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About Patricia Raybon

Patricia Raybon, a former Sunday Magazine editor at The Denver Post and former associate professor of journalism at the University of Colorado at Boulder, now writes bridge-building books “to inspire people to love God and each other.” Passionate for God’s Word, she also supports Bible-translation projects worldwide. Her award-winning books include My First White Friend and I Told the Mountain to Move. A mother of two and grandmother of five, she and husband Dan live in Colorado where they enjoy movies, popcorn, cozy mysteries, and soapy PBS dramas. Find her at patriciaraybon.com or on Facebook or Twitter @patriciaraybon.

Sweeter Than Honey

By |2020-05-20T16:45:59-04:00May 26th, 2020|

His topic was racial tension. Yet the speaker remained calm and collected. Standing on stage before a large audience, he spoke boldly—but with grace, humility, kindness, and even humor. Soon the tense audience visibly relaxed, laughing along with the speaker about the dilemma they all faced: how to resolve their hot issue, but cool down their feelings and words. Yes, how to tackle a sour topic with sweet grace...

A World of Provision

By |2020-04-20T13:43:45-04:00April 22nd, 2020|

It’s 2 a.m. when Nadia, a farmer of sea cucumbers, walks into a roped-off pen in the ocean shallows near her Madagascar village to harvest her “crop.” The early hour doesn’t bother her. “Life was very hard before I started farming,” she says. “I didn’t have any source of income.” Now, as a member of a marine-protection program called Velondriake, meaning “to live with the sea,” Nadia sees her income growing and stabilizing...

From Pity to Praise

By |2020-04-14T21:21:58-04:00April 15th, 2020|

At a coat drive for children, excited kids searched gratefully for their favorite colors and proper sizes. They also gained self-esteem, an organizer said, with new coats boosting their acceptance by peers and school attendance on winter days. The apostle Paul seemed to need a coat, as well, when he wrote Timothy, “Bring the cloak that I left with Carpus at Troas” (2 Timothy 4:13)...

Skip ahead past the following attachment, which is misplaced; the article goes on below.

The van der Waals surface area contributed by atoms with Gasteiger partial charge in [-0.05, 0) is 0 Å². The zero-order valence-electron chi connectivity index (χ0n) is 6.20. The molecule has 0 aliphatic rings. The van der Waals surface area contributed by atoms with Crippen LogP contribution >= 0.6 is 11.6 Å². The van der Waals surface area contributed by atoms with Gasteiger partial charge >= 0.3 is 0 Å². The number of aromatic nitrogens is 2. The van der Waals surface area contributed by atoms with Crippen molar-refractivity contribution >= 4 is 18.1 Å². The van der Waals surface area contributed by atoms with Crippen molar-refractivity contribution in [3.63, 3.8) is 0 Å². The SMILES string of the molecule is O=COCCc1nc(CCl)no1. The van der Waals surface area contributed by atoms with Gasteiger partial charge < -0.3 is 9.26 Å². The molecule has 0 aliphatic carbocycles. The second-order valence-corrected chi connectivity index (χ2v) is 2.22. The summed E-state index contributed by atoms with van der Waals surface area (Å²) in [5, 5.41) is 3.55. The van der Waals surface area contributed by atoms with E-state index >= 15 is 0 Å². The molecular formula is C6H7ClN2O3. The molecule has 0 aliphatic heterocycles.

Fruit Juice

By |2020-03-27T16:28:00-04:00March 29th, 2020|

A thrift-store bargain, the lamp seemed perfect for my home office—the right color, size, and price. Back at home, however, when I plugged in the cord, nothing happened. No light. No power. No juice. No problem, my husband assured me. “I can fix that. Easy.” As he took the lamp apart, he saw the trouble immediately. The plug wasn’t connected to anything. Without wiring to a source of power, the “perfect” pretty lamp was useless...

Watched by God

By |2020-03-06T12:09:48-05:00March 9th, 2020|

Our little grandson waved goodbye, then turned back with a question. “Grandma, why do you stand on the porch and watch until we leave?” I smiled at him, finding his question “cute” because he’s so young. Seeing his concern, however, I tried to give a good answer. “Well, it’s a courtesy,” I told him. “If you’re my guest, watching until you leave shows I care.” He weighed my answer, but still looked perplexed...

Rich Toward God

By |2020-02-24T20:16:44-05:00February 25th, 2020|

Growing up during the Great Depression, my parents knew deep hardship as children. As a result, they were hard-working and grateful money stewards. But they were never greedy. They gave time, talent, and treasury to their church, charity groups, and the needy. Indeed, they handled their money wisely and gave cheerfully...

Friendship Bench

By |2020-01-27T08:15:41-05:00January 27th, 2020|

In the African country of Zimbabwe, war trauma and high unemployment can leave people in despair—until they find hope on a “friendship bench.” Hopeless people can go there to talk with trained “grandmothers”—elderly women taught to listen to people struggling with depression, known in that nation’s Shona language as kufungisisa, or “thinking too much..."

Led by His Word

By |2019-12-20T12:16:02-05:00December 27th, 2019|

At the BBC in London, Paul Arnold’s first broadcasting job was making “walking sounds” in radio dramas. While actors read from scripts during a walking scene, Paul as stage manager made corresponding sounds with his feet—careful to match his pace to the actor’s voice and spoken lines. The key challenge, he explained, was yielding to the actor in the story, “so the two of us were working together...”